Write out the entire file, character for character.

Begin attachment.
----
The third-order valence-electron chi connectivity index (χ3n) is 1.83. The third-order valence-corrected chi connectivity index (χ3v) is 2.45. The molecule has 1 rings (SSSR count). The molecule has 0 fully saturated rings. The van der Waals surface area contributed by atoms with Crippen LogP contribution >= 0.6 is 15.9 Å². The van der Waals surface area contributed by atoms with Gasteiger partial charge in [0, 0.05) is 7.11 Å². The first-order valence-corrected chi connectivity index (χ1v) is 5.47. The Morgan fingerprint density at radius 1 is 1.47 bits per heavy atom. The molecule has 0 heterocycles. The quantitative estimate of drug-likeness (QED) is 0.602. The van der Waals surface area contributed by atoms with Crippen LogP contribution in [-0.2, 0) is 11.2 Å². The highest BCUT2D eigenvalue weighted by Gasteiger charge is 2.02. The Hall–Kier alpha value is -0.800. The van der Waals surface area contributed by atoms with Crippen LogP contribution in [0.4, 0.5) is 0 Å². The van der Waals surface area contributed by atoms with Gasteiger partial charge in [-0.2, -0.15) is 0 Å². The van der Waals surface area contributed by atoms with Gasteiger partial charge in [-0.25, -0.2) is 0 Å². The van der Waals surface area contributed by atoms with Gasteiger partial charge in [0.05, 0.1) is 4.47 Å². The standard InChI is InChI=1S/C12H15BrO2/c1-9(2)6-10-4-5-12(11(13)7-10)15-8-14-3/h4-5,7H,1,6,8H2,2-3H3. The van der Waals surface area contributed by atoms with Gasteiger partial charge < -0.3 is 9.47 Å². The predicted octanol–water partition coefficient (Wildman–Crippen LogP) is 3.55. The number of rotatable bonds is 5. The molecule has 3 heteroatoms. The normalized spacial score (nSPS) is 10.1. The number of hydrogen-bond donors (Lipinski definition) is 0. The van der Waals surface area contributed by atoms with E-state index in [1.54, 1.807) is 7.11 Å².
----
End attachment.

The third-order valence-electron chi connectivity index (χ3n) is 1.83. The third-order valence-corrected chi connectivity index (χ3v) is 2.45. The molecule has 1 rings (SSSR count). The molecule has 0 fully saturated rings. The van der Waals surface area contributed by atoms with Crippen LogP contribution >= 0.6 is 15.9 Å². The van der Waals surface area contributed by atoms with Gasteiger partial charge in [0, 0.05) is 7.11 Å². The first-order valence-corrected chi connectivity index (χ1v) is 5.47. The Morgan fingerprint density at radius 1 is 1.47 bits per heavy atom. The molecule has 0 heterocycles. The quantitative estimate of drug-likeness (QED) is 0.602. The van der Waals surface area contributed by atoms with Crippen LogP contribution in [-0.2, 0) is 11.2 Å². The highest BCUT2D eigenvalue weighted by Gasteiger charge is 2.02. The Hall–Kier alpha value is -0.800. The van der Waals surface area contributed by atoms with Crippen LogP contribution in [0.4, 0.5) is 0 Å². The van der Waals surface area contributed by atoms with Gasteiger partial charge in [-0.2, -0.15) is 0 Å². The van der Waals surface area contributed by atoms with Gasteiger partial charge in [-0.25, -0.2) is 0 Å². The van der Waals surface area contributed by atoms with Gasteiger partial charge in [0.05, 0.1) is 4.47 Å². The standard InChI is InChI=1S/C12H15BrO2/c1-9(2)6-10-4-5-12(11(13)7-10)15-8-14-3/h4-5,7H,1,6,8H2,2-3H3. The van der Waals surface area contributed by atoms with Gasteiger partial charge < -0.3 is 9.47 Å². The predicted octanol–water partition coefficient (Wildman–Crippen LogP) is 3.55. The number of rotatable bonds is 5. The molecule has 3 heteroatoms. The normalized spacial score (nSPS) is 10.1. The number of hydrogen-bond donors (Lipinski definition) is 0. The van der Waals surface area contributed by atoms with E-state index in [1.54, 1.807) is 7.11 Å².